Education Department Reminds Schools They Can't Ignore LGBT Harassment

Education Department Reminds Schools They Can't Ignore LGBT Harassment

The U.S. Department of Education released guidance on Friday to remind schools that they must respond to reports of harassment based on gender identity or sexual orientation, and that each school is expected to have a Title IX coordinator handling such cases.

The Education Department's Dear Colleague letter and resource guide is the latest step in the Obama administration's ramping up of enforcement under Title IX, which bars discrimination on the basis of sex in K-12 schools and colleges. The department clarified in a major 2011 release that colleges must address allegations of sexual assault on campus, and last year it said that Title IX protects gay and transgender students from discrimination as well.

The department's letter on Friday points out not only that schools must have a Title IX coordinator, but that those employees are protected from retaliation by administrators for performing their job duties.

"This announcement and supporting documents is a big deal because Title IX complaints are up, and so is the stress on Title IX coordinators," said Lisa Maatz, the top federal relations staffer at the American Association of University Women. "They need this assurance that in the eyes of [the Education Department's for Office Civil Rights], their concerns are about sex equality in schools and they have the authority to do their job without fear of retaliation."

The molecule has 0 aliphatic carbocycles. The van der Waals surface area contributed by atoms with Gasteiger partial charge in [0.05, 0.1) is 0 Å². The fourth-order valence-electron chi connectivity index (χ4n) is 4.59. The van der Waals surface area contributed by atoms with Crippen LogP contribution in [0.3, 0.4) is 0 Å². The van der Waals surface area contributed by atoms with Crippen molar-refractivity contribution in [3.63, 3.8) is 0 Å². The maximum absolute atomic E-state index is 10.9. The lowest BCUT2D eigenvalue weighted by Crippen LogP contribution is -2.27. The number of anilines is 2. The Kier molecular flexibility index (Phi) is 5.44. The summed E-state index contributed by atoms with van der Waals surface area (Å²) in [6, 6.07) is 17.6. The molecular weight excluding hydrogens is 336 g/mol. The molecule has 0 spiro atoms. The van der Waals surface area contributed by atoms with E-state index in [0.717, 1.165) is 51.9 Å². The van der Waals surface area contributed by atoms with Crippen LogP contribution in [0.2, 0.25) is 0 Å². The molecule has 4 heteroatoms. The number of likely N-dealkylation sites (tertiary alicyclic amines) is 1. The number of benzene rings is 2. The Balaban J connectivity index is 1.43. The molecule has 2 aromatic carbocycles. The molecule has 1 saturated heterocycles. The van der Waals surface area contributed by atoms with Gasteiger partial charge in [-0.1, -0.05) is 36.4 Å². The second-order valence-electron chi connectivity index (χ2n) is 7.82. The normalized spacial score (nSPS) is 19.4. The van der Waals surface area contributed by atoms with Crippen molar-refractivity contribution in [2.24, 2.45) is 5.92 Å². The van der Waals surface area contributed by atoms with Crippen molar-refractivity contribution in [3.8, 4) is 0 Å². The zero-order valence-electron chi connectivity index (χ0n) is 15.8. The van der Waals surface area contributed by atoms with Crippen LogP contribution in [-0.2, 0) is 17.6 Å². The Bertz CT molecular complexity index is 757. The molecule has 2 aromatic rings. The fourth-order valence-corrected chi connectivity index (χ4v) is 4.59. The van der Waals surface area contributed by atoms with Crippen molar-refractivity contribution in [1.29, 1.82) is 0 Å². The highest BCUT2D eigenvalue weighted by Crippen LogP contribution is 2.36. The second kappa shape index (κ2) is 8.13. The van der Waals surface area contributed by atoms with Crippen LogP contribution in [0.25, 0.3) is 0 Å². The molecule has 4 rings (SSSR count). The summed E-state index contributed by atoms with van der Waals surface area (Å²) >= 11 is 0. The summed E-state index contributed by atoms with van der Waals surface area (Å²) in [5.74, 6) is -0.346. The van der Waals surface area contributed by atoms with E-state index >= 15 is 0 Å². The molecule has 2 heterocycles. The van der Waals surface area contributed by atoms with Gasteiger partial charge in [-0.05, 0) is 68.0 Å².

As for LGBT students, the department wrote that schools "should investigate and resolve allegations of sexual or gender-based harassment of lesbian, gay, bisexual, and transgender students using the same procedures and standards that it uses in all complaints involving sex-based harassment."

"The fact that an incident of sex-based harassment may be accompanied by anti-gay comments or be partly based on a student’s actual or perceived sexual orientation does not relieve a [school] of its obligation under Title IX to investigate and remedy such an incident," the department continued.

Maatz said the guidance was aimed at cases like that in Anoka-Hennepin School District in Minnesota, where it was alleged in 2011 that students had been harassed by peers because they "didn't dress or act in ways that conform to gender stereotypes," but the district's Title IX coordinator did not handle issues that arose outside of athletics.

"Unfortunately, this lack of knowledge about Title IX among those tasked with enforcing it is not uncommon," Maatz sad. "That is why these tools released today are important."

Nathan Smith, director of public policy at the Gay, Lesbian & Straight Education Network, praised the feds for their "continued reiteration" of LGBT protections.

Shane Windmeyer, executive director of Campus Pride, said he wasn't surprised by Friday's letter, given past guidance from the Education Department. "The challenge becomes how is the campus going to better assess the climate for its LGBTQ students and not waiting for a student to be harassed," he said.

Windmeyer said the guidance should be seen as a "mandate" for administrators to become better educated. "There are many high-level administrators today that don't understand the trans community and their needs for inclusive housing," he said. "They don't understand the needs for gay and lesbian students."

Student activists have filed a record number of complaints in recent years alleging that colleges mishandled sexual assault cases in violation of Title IX, prompting more than 100 federal investigations. The Education Department is also conducting two dozen Title IX reviews of K-12 school districts.

Any school, college or university receiving federal funds is subject to Title IX regulation.

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